Chimneys are back in fashion. The reopening of Battersea Power Station, with its magnificent stacks, has thrust London's chimneys back into a spotlight they haven't enjoyed since that film about a magical nanny and her mockney chimneysweep friend.
London's chimneys once belched smoke and grime into the capital's skies, but today, they can be charming and endearing reminders of a different age. Their presence on the skyline offers a welcome contrast to corporate glass towers.
I've picked out a dozen favourites from around the city. Let's see how they stack up.
1. Truman's chimney
London still has a number of brewery chimneys dotted around (see also the old Ram brewery site in Wandsworth and the Stag in Mortlake). The most photographed of all must be the Truman stack on Brick Lane. One seriously savvy piece of marketing by the brewery at the time.
2. Tate Modern
The single, monolithic chimney of Tate Modern forms the southern end of an axis connecting the gallery to St Paul's via the Millennium Bridge. This was once the main belch hole for Bankside Power Station, until it closed in 1981. Today the chimney serves little practical purpose, other than as a nest site for peregrine falcons, but it has become an icon of modern London.
3. Battersea Power Station
London's best known chimneys are, lest we forget, recent replicas. The four originals were supposedly too dilapidated to save. Each was demolished and rebuilt as part of the power station's redevelopment into a shopping mall and entertainment complex. The facsimile smoke stacks have found renewed purpose. One houses a visitor attraction, and another releases steam from the venue's boilers. Incidentally, both Battersea and Bankside power stations were largely designed by Giles Gilbert Scott, who also gave us the red phone box.
4. The massive chimney that never was
Head to the exhibition area inside Battersea Power Station and you might spot this model of what would have been London's tallest chimney. (Look to its base and get a sense of just how huge this would have been.) The plans drawn up by Rafael Viñoly would have seen a vast tower the height of the Shard rising up from the power station. The tower would have generated its own electricity by drawing in air to turn turbines.
5. Pigeon pots
This row of chimney pots on Whitecross Street would have been eye-catching enough, but a behatted pigeon by street artist Driper really makes you coo with excitement.
6. The IKEA chimneys
McDonald's has the golden arches, Starbucks has the green mermaid (actually a siren). But IKEA builds its branding on a different level. At least in Croydon. Here, two muscular chimneys reach into the heavens, topped with Swedish blue and yellow. Of course, they were not custom-built for IKEA (now that would be one hell of a flat pack). They're leftover lumps of Croydon B Power Station, which closed in 1984, and appeared in Terry Gilliam's Brazil the following year.
7. The Brunel Museum
London has bigger and bolder chimneys, but there's something sleek and stirring about the one on top of Rotherhithe's Brunel Museum. Perhaps it's the sheer importance of the site. This is the place from which the world's first under-river tunnel was carved out, by the brave men working under the Brunels (it's still in use today as the imperfectly named Overground line between Wapping and Rotherhithe). The chimney is part of the original designs drawn up by Marc Brunel. It once vented the steam powered pumps of the (still standing) engine house, which helped to keep the tunnel dry. You can learn more about the site by visiting the Brunel Museum.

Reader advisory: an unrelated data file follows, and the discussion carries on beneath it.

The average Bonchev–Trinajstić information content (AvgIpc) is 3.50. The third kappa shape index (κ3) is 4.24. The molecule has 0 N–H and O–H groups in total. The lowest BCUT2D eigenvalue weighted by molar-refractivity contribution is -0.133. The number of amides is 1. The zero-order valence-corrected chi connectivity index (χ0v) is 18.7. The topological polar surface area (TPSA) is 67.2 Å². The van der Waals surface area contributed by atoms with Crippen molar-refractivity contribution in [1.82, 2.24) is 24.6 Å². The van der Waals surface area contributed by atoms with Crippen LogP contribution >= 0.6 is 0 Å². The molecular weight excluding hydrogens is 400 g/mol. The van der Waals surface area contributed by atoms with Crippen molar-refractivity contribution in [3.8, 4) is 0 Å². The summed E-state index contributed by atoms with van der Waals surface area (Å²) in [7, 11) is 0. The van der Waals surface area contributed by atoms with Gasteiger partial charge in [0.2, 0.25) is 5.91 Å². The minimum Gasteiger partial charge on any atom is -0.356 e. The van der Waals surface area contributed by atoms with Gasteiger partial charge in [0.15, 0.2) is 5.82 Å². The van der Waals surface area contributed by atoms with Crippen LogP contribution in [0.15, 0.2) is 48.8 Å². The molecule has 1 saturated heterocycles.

8. The Tower Bridge chimney hiding in plain sight
It's impossible to walk along the western side of Tower Bridge without being asked to take a tourist photograph or eight. But what visitors should be snapping is this curiosity on the northern approach. You could easily pass it by, dismissing it as yet another ornamental lamp standard. But really, you should pass it by and dismiss it as a chimney, for that's what it is. In colder days of yore, the flue discharged fireplace smoke from a guardroom down below.
9. The baroque beauty of Barons Court
Here's an obscure one that took my fancy. An otherwise humble four-pot is architecturally elevated thanks to baroque flourishes that remind me of Temple Bar in Paternoster Square. But I also include this photo because of the macabre baby doll that someone threw up there, like some kind of sacrifice to the household gods.
10. Traditional chimneys
Chimneys don't need to be showy or unique to impress. Sometimes, a row of well-preserved but otherwise ordinary stacks can catch the eye. This row can be found in Wenlock Road in Islington, but we can see similar views in many parts of the capital, if only we remember to look up.
11. The Deptford pair
Chimneys are co-opted as art form on this well-known mural in Deptford. The his 'n' hers stacks are a local landmark, painted by Patricio Forrester of Artmongers for the 2002 Deptford X Festival. I nominated it as one of my 14 favourite murals in all London town.
12. The twisty wonders of Hampton Court Palace
I used to get invited up onto roofs quite a bit. I'm not sure why, but I never said no. One of my favourites was Hampton Court Palace, whose Tudor smoke stacks are a visual delight. Historian Lucy Worsley popped out from behind a similar set, later on the tour. Charlton House, at the other end of London, has similar chimneys, though without the corkscrew.
Got a favourite chimney? Vent your views in the comments below.
All images by the author, except the Tower Bridge one, which is from Street View.